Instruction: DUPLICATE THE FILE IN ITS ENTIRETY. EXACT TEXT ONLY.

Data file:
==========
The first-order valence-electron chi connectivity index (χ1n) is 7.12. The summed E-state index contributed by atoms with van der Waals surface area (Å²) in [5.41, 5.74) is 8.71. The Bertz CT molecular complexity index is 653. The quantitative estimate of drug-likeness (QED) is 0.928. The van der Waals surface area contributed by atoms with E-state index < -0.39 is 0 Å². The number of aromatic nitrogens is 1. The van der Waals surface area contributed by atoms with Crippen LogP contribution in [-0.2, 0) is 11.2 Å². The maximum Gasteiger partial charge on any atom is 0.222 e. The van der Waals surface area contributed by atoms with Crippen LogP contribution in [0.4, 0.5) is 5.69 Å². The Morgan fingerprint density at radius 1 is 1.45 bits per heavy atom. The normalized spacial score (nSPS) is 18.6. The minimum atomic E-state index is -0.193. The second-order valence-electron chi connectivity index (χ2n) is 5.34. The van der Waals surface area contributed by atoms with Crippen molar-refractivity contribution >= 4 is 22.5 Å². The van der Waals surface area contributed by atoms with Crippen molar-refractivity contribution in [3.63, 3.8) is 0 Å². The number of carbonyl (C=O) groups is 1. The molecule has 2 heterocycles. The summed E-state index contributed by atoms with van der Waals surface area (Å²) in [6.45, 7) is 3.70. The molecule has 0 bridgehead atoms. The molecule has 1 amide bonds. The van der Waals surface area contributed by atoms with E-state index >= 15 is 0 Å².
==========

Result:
The first-order valence-electron chi connectivity index (χ1n) is 7.12. The summed E-state index contributed by atoms with van der Waals surface area (Å²) in [5.41, 5.74) is 8.71. The Bertz CT molecular complexity index is 653. The quantitative estimate of drug-likeness (QED) is 0.928. The van der Waals surface area contributed by atoms with E-state index < -0.39 is 0 Å². The number of aromatic nitrogens is 1. The van der Waals surface area contributed by atoms with Crippen LogP contribution in [-0.2, 0) is 11.2 Å². The maximum Gasteiger partial charge on any atom is 0.222 e. The van der Waals surface area contributed by atoms with Crippen LogP contribution in [0.4, 0.5) is 5.69 Å². The Morgan fingerprint density at radius 1 is 1.45 bits per heavy atom. The normalized spacial score (nSPS) is 18.6. The minimum atomic E-state index is -0.193. The second-order valence-electron chi connectivity index (χ2n) is 5.34. The van der Waals surface area contributed by atoms with Crippen molar-refractivity contribution >= 4 is 22.5 Å². The van der Waals surface area contributed by atoms with Crippen molar-refractivity contribution in [3.63, 3.8) is 0 Å². The number of carbonyl (C=O) groups is 1. The molecule has 2 heterocycles. The summed E-state index contributed by atoms with van der Waals surface area (Å²) in [6.45, 7) is 3.70. The molecule has 0 bridgehead atoms. The molecule has 1 amide bonds. The van der Waals surface area contributed by atoms with E-state index >= 15 is 0 Å².